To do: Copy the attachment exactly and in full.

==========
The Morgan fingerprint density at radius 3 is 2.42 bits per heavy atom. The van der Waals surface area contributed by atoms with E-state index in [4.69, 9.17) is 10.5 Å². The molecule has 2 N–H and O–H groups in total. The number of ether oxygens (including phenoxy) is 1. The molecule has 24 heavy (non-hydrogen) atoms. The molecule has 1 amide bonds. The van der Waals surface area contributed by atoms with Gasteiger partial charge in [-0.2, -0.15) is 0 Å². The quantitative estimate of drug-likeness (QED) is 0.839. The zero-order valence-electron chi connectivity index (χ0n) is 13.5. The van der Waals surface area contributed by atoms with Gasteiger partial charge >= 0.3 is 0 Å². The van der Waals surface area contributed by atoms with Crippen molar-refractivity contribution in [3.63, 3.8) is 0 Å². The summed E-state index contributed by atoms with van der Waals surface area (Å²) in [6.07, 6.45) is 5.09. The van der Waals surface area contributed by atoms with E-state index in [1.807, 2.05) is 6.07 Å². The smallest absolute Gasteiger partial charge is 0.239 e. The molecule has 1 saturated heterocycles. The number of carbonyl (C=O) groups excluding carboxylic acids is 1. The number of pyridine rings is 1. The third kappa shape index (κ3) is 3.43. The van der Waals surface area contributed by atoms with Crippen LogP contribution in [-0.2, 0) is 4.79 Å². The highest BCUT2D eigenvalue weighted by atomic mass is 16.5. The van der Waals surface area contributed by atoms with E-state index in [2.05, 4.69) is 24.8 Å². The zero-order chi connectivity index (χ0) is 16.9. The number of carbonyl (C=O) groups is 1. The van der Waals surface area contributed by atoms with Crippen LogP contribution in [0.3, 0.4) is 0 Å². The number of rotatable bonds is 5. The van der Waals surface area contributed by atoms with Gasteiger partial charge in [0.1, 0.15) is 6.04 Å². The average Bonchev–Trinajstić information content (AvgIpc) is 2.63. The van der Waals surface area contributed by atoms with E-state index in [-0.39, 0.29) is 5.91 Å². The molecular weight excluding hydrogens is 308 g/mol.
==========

The Morgan fingerprint density at radius 3 is 2.42 bits per heavy atom. The van der Waals surface area contributed by atoms with E-state index in [4.69, 9.17) is 10.5 Å². The molecule has 2 N–H and O–H groups in total. The number of ether oxygens (including phenoxy) is 1. The molecule has 24 heavy (non-hydrogen) atoms. The molecule has 1 amide bonds. The van der Waals surface area contributed by atoms with Gasteiger partial charge in [-0.2, -0.15) is 0 Å². The quantitative estimate of drug-likeness (QED) is 0.839. The zero-order valence-electron chi connectivity index (χ0n) is 13.5. The van der Waals surface area contributed by atoms with Gasteiger partial charge >= 0.3 is 0 Å². The van der Waals surface area contributed by atoms with Crippen molar-refractivity contribution in [3.63, 3.8) is 0 Å². The summed E-state index contributed by atoms with van der Waals surface area (Å²) in [6.07, 6.45) is 5.09. The van der Waals surface area contributed by atoms with E-state index in [1.807, 2.05) is 6.07 Å². The smallest absolute Gasteiger partial charge is 0.239 e. The molecule has 1 saturated heterocycles. The number of carbonyl (C=O) groups excluding carboxylic acids is 1. The number of pyridine rings is 1. The third kappa shape index (κ3) is 3.43. The van der Waals surface area contributed by atoms with Crippen LogP contribution in [-0.2, 0) is 4.79 Å². The highest BCUT2D eigenvalue weighted by atomic mass is 16.5. The van der Waals surface area contributed by atoms with E-state index in [2.05, 4.69) is 24.8 Å². The zero-order chi connectivity index (χ0) is 16.9. The number of carbonyl (C=O) groups is 1. The van der Waals surface area contributed by atoms with Crippen LogP contribution in [0.3, 0.4) is 0 Å². The number of rotatable bonds is 5. The van der Waals surface area contributed by atoms with Gasteiger partial charge in [0.1, 0.15) is 6.04 Å². The average Bonchev–Trinajstić information content (AvgIpc) is 2.63. The van der Waals surface area contributed by atoms with E-state index in [-0.39, 0.29) is 5.91 Å². The molecular weight excluding hydrogens is 308 g/mol.